Home remedies for sensitive teeth from chewing gum
Along with professional dental care, you can try these natural remedies to soothe sensitive teeth aggravated by gum:
- Oil pulling – Swish coconut, sesame or olive oil in your mouth for 15-20 minutes to reduce inflammation and bacteria. The viscosity of oil helps block dentin tubules as well.
- Aloe vera gel – Apply pure aloe vera gel directly on sensitive teeth and gums to provide cooling pain relief. It contains anti-inflammatory compounds that help reduce swelling.
- Baking soda paste – Mix baking soda with water to make a paste and gently scrub sensitive areas to neutralize acids. Baking soda is alkaline so it balances mouth pH.
- Cold compress – Apply a cold cloth or ice pack against your cheek to reduce sensitivity swelling and inflammation. Cold constricts blood vessels to alleviate pain.
- Green tea bags – Moisten a green tea bag and press it against sensitive teeth. Tannins in tea may help reduce pain. The cool temperature is also soothing.
- Salt water rinse – Swish a mix of warm water and sea salt to soothe nerves and draw out bacteria. Saltwater reduces inflammation as well.
Remember to consult your dentist before trying new home treatments for tooth sensitivity, especially with underlying gum or enamel issues. Proper dental care is key for long term relief.
Frequently Asked Questions about chewing gum and sensitive teeth
Why do my teeth hurt when I chew sugar-free gum?
Sugar-free gums often contain acids and sugar alcohols that can still erode enamel and cause sensitivity. Chewing for too long can also put pressure on teeth. Limit chewing sessions to 20 minutes and stick to non-acidic brands.
Is gum bad for your teeth?
Chewing gum is generally fine in moderation. But frequent, vigorous chewing, especially of acidic or sugary gums, can damage enamel over time and cause teeth to become sensitive. Limit chewing to 20 minutes per day.
How can I stop sensitive teeth pain immediately?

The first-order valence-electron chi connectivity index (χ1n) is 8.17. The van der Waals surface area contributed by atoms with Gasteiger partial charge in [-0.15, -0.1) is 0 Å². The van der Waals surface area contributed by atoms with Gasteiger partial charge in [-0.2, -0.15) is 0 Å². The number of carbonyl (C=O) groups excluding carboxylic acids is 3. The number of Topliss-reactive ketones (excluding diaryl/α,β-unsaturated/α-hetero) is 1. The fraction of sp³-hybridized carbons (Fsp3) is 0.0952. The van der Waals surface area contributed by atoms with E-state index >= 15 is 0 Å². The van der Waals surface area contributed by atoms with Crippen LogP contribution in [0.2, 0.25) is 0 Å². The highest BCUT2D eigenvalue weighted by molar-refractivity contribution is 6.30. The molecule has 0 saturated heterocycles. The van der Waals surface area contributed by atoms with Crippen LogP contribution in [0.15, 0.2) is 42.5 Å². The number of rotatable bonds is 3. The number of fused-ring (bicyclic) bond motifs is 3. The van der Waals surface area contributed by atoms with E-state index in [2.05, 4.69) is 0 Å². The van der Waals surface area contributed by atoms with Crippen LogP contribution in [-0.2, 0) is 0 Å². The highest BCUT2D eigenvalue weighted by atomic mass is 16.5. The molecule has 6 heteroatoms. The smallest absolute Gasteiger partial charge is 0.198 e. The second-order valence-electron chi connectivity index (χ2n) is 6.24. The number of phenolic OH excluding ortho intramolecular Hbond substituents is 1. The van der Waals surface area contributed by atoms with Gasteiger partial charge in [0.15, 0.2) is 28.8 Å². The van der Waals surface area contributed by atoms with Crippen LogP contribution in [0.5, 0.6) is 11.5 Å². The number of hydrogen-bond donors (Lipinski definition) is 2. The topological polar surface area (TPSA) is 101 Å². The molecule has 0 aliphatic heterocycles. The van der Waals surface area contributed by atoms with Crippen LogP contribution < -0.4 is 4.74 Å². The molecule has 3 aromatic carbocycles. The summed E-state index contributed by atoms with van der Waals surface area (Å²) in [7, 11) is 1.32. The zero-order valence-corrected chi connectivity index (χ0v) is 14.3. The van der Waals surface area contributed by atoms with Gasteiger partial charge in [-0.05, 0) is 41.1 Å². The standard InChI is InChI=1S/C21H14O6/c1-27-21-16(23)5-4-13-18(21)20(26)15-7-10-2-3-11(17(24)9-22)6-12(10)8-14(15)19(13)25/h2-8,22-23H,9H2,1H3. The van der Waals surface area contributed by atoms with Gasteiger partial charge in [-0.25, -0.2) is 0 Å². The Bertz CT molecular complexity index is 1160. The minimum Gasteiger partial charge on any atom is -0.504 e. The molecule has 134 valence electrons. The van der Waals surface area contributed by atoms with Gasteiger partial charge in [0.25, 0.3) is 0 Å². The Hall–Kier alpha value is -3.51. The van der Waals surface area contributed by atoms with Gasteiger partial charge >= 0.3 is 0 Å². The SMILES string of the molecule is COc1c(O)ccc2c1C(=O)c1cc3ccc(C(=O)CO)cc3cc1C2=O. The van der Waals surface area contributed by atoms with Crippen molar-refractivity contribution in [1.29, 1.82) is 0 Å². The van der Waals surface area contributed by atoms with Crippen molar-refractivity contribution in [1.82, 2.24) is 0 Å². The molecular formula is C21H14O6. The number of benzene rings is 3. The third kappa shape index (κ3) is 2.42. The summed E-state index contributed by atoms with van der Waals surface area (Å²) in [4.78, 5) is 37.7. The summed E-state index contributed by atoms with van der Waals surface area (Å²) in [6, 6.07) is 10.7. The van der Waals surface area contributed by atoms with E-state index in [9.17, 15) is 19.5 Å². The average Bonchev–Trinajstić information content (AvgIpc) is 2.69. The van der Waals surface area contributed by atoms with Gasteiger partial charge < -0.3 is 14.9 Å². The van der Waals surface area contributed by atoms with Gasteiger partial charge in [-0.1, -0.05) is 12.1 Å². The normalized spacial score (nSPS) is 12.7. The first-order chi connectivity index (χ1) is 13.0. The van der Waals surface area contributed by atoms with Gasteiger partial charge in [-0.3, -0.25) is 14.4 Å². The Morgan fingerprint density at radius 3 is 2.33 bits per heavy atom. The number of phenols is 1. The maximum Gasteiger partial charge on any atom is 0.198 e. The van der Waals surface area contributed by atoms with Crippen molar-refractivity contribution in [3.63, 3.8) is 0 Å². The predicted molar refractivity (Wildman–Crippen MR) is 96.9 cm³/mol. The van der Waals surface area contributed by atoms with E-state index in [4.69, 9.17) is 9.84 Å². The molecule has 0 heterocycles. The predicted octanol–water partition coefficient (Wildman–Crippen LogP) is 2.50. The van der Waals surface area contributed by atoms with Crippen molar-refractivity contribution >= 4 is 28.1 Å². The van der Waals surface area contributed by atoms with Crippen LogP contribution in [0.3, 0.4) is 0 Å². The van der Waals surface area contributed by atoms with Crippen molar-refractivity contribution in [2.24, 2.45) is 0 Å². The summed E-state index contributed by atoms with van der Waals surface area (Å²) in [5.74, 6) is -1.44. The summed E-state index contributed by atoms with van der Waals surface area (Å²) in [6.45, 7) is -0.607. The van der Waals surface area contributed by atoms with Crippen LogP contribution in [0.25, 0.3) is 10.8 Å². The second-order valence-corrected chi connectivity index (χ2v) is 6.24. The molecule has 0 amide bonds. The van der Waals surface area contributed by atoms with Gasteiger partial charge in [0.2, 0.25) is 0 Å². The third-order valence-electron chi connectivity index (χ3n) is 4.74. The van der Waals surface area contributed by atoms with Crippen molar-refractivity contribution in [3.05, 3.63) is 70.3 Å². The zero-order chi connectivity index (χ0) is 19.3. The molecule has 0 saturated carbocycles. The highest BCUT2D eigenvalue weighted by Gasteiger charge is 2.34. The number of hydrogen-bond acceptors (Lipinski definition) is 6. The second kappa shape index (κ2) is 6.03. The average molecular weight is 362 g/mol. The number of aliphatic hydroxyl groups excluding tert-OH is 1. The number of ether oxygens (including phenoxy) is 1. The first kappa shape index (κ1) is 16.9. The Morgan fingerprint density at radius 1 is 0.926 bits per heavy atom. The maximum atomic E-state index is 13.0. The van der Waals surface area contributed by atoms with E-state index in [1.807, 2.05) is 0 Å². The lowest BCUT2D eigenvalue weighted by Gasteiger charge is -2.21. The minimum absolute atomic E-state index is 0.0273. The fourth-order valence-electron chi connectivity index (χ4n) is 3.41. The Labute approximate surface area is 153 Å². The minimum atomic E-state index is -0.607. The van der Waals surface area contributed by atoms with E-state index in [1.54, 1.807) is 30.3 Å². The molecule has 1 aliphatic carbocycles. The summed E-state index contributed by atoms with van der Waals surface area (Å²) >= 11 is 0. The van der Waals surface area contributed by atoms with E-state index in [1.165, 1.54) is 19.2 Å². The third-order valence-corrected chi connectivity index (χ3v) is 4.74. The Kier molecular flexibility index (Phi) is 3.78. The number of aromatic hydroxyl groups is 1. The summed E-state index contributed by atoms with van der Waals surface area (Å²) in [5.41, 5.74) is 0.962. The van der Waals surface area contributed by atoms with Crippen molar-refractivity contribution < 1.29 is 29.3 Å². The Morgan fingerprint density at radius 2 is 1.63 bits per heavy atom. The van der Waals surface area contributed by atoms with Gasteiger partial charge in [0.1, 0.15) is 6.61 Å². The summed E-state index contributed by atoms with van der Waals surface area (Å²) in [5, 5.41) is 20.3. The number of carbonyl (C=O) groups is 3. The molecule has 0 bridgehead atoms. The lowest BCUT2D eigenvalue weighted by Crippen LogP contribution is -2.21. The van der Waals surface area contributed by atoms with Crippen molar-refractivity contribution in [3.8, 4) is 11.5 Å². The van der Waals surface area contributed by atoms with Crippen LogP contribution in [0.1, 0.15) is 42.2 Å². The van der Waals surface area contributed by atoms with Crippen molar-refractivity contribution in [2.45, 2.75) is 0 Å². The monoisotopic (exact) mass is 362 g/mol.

For immediate relief, try rinsing your mouth with cold water or diluting a small amount of clove oil to numb the area. OTC pain medication like ibuprofen can also temporarily reduce sensitivity. Avoid very hot or cold foods that could aggravate it further.
Why are my teeth sensitive after I got a filling?
It’s common for teeth to be sensitive for 1-2 weeks after getting a new filling. This is because fillings can irritate and inflame the inner dentin layer. Using desensitizing toothpaste and avoiding chewing gum can help sensitivity subside as your tooth adjusts.
Can chewing gum help sensitive teeth?
Chewing a non-acidic xylitol gum for 5-10 minutes after meals can increase saliva flow which helps neutralize acids and coat teeth. This may reduce sensitivity, but extended chewing can make symptoms worse.
What foods should I avoid with sensitive teeth?
Avoid very cold, hot, sweet, acidic, or sticky foods that could cause pain. Things like ice cream, apples, citrus fruits, candy, coffee, and hard bread crusts are common triggers. Drink beverages through a straw to minimize contact.
Will my sensitive teeth ever go away?
If the cause of sensitivity is treated, either with dental repairs or desensitizing products, the pain may fully subside over time. But sensitivity will likely return if aggressive habits like hard gum chewing continue. Work with your dentist to manage it.
Can sensitive teeth be a sign of something serious?
It’s usually not serious, but may indicate issues like cavities, cracked teeth, or receding gums. Severe or radiating pain could signify dental pulp inflammation and tooth infection needing immediate dental care. Get evaluated to determine the cause.
- Tooth sensitivity when chewing gum is usually caused by erosion of enamel that exposes dentin. Acids and sugars in gum lower pH levels and damage enamel over time.
- Other factors like mouth dryness, constant chewing force, and existing cracks or dental issues can also contribute to pain when chewing gum.
- See a dentist promptly if you have prolonged sensitivity or other symptoms like gum bleeding or loose teeth.
- Dentists have specialized tools to examine teeth closely and determine the exact cause of sensitivity.
- Treatments like fluoride, toothpaste, dental repairs, mouthwash and occlusal guards can provide relief and prevent worsening sensitivity.
- Try limiting acidic gums, chewing gently, using xylitol gum, and home remedies to manage discomfort. But proper dental care is critical long term.
- Consistent dental cleanings and checkups are important to monitor and treat chewing-related sensitivity before major damage develops.